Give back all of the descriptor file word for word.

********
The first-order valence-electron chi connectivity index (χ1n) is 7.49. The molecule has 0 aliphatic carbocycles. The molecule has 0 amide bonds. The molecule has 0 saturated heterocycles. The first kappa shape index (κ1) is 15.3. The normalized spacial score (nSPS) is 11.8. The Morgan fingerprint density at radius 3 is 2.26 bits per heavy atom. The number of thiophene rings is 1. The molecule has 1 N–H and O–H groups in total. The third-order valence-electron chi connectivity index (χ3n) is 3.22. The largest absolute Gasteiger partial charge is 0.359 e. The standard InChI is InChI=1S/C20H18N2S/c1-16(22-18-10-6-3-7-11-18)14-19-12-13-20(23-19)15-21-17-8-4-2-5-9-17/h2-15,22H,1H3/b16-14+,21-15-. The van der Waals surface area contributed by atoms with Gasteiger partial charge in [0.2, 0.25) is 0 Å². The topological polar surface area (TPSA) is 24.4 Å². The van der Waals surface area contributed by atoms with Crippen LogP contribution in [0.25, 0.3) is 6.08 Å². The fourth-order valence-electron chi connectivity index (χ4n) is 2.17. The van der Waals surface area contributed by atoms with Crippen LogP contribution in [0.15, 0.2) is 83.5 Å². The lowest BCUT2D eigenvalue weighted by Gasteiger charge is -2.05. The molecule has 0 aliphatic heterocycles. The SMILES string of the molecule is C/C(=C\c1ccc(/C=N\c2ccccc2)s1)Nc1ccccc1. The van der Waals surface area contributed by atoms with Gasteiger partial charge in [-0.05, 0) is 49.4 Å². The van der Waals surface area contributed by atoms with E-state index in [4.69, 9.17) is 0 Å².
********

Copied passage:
The first-order valence-electron chi connectivity index (χ1n) is 7.49. The molecule has 0 aliphatic carbocycles. The molecule has 0 amide bonds. The molecule has 0 saturated heterocycles. The first kappa shape index (κ1) is 15.3. The normalized spacial score (nSPS) is 11.8. The Morgan fingerprint density at radius 3 is 2.26 bits per heavy atom. The number of thiophene rings is 1. The molecule has 1 N–H and O–H groups in total. The third-order valence-electron chi connectivity index (χ3n) is 3.22. The largest absolute Gasteiger partial charge is 0.359 e. The standard InChI is InChI=1S/C20H18N2S/c1-16(22-18-10-6-3-7-11-18)14-19-12-13-20(23-19)15-21-17-8-4-2-5-9-17/h2-15,22H,1H3/b16-14+,21-15-. The van der Waals surface area contributed by atoms with Gasteiger partial charge in [0.2, 0.25) is 0 Å². The topological polar surface area (TPSA) is 24.4 Å². The van der Waals surface area contributed by atoms with Crippen LogP contribution in [0.25, 0.3) is 6.08 Å². The fourth-order valence-electron chi connectivity index (χ4n) is 2.17. The van der Waals surface area contributed by atoms with Crippen LogP contribution in [0.15, 0.2) is 83.5 Å². The lowest BCUT2D eigenvalue weighted by Gasteiger charge is -2.05. The molecule has 0 aliphatic heterocycles. The SMILES string of the molecule is C/C(=C\c1ccc(/C=N\c2ccccc2)s1)Nc1ccccc1. The van der Waals surface area contributed by atoms with Gasteiger partial charge in [-0.05, 0) is 49.4 Å². The van der Waals surface area contributed by atoms with E-state index in [4.69, 9.17) is 0 Å².